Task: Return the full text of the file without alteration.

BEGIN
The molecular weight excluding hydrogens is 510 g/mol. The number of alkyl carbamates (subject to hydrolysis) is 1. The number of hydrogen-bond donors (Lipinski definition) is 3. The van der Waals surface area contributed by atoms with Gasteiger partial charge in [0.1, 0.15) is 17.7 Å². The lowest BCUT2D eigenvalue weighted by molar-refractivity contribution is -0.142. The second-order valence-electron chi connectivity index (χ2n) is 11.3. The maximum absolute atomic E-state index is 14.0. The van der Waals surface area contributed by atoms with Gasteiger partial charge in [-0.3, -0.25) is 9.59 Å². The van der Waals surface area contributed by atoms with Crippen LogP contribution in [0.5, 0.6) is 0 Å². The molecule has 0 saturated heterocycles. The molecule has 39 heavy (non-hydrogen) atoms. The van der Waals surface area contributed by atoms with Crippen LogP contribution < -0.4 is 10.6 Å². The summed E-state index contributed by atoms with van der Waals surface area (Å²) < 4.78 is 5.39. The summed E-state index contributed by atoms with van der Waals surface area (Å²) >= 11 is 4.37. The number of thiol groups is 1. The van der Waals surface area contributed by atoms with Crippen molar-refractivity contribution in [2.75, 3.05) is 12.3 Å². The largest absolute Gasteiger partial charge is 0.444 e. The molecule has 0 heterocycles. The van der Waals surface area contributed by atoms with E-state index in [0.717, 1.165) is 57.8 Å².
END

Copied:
The molecular weight excluding hydrogens is 510 g/mol. The number of alkyl carbamates (subject to hydrolysis) is 1. The number of hydrogen-bond donors (Lipinski definition) is 3. The van der Waals surface area contributed by atoms with Gasteiger partial charge in [0.1, 0.15) is 17.7 Å². The lowest BCUT2D eigenvalue weighted by molar-refractivity contribution is -0.142. The second-order valence-electron chi connectivity index (χ2n) is 11.3. The maximum absolute atomic E-state index is 14.0. The van der Waals surface area contributed by atoms with Gasteiger partial charge in [-0.3, -0.25) is 9.59 Å². The van der Waals surface area contributed by atoms with Crippen LogP contribution in [0.5, 0.6) is 0 Å². The molecule has 0 saturated heterocycles. The molecule has 39 heavy (non-hydrogen) atoms. The van der Waals surface area contributed by atoms with Crippen LogP contribution < -0.4 is 10.6 Å². The summed E-state index contributed by atoms with van der Waals surface area (Å²) < 4.78 is 5.39. The summed E-state index contributed by atoms with van der Waals surface area (Å²) >= 11 is 4.37. The number of thiol groups is 1. The van der Waals surface area contributed by atoms with Crippen molar-refractivity contribution in [2.75, 3.05) is 12.3 Å². The largest absolute Gasteiger partial charge is 0.444 e. The molecule has 0 heterocycles. The van der Waals surface area contributed by atoms with E-state index in [0.717, 1.165) is 57.8 Å².